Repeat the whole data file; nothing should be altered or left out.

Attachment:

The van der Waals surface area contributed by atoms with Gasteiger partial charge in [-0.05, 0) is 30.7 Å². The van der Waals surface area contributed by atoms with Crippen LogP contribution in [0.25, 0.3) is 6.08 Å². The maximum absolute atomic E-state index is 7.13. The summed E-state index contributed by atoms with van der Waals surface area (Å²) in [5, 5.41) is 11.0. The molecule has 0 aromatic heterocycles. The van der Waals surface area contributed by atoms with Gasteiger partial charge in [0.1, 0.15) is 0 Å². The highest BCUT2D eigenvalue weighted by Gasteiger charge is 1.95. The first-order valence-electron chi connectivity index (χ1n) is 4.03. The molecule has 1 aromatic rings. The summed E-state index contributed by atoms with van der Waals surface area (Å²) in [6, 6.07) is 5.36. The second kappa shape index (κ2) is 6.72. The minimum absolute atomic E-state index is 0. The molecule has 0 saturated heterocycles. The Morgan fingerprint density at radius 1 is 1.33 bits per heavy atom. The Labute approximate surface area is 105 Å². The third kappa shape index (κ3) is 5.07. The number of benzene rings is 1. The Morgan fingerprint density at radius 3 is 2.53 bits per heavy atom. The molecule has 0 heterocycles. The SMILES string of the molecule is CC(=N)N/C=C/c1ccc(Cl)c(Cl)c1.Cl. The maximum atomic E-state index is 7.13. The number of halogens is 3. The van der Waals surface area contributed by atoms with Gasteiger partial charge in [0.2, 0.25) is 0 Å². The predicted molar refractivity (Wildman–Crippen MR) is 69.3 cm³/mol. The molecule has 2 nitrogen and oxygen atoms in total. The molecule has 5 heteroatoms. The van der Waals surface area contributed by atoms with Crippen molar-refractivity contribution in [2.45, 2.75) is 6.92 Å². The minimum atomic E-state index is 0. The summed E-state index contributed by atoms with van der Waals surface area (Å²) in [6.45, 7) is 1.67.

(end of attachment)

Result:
The van der Waals surface area contributed by atoms with Gasteiger partial charge in [-0.05, 0) is 30.7 Å². The van der Waals surface area contributed by atoms with Crippen LogP contribution in [0.25, 0.3) is 6.08 Å². The maximum absolute atomic E-state index is 7.13. The summed E-state index contributed by atoms with van der Waals surface area (Å²) in [5, 5.41) is 11.0. The molecule has 0 aromatic heterocycles. The van der Waals surface area contributed by atoms with Gasteiger partial charge in [0.1, 0.15) is 0 Å². The highest BCUT2D eigenvalue weighted by Gasteiger charge is 1.95. The first-order valence-electron chi connectivity index (χ1n) is 4.03. The molecule has 1 aromatic rings. The summed E-state index contributed by atoms with van der Waals surface area (Å²) in [6, 6.07) is 5.36. The second kappa shape index (κ2) is 6.72. The minimum absolute atomic E-state index is 0. The molecule has 0 saturated heterocycles. The Morgan fingerprint density at radius 1 is 1.33 bits per heavy atom. The Labute approximate surface area is 105 Å². The third kappa shape index (κ3) is 5.07. The number of benzene rings is 1. The Morgan fingerprint density at radius 3 is 2.53 bits per heavy atom. The molecule has 0 heterocycles. The SMILES string of the molecule is CC(=N)N/C=C/c1ccc(Cl)c(Cl)c1.Cl. The maximum atomic E-state index is 7.13. The number of halogens is 3. The van der Waals surface area contributed by atoms with Gasteiger partial charge in [0.2, 0.25) is 0 Å². The predicted molar refractivity (Wildman–Crippen MR) is 69.3 cm³/mol. The molecule has 2 nitrogen and oxygen atoms in total. The molecule has 5 heteroatoms. The van der Waals surface area contributed by atoms with Crippen molar-refractivity contribution in [2.45, 2.75) is 6.92 Å². The minimum atomic E-state index is 0. The summed E-state index contributed by atoms with van der Waals surface area (Å²) in [6.45, 7) is 1.67.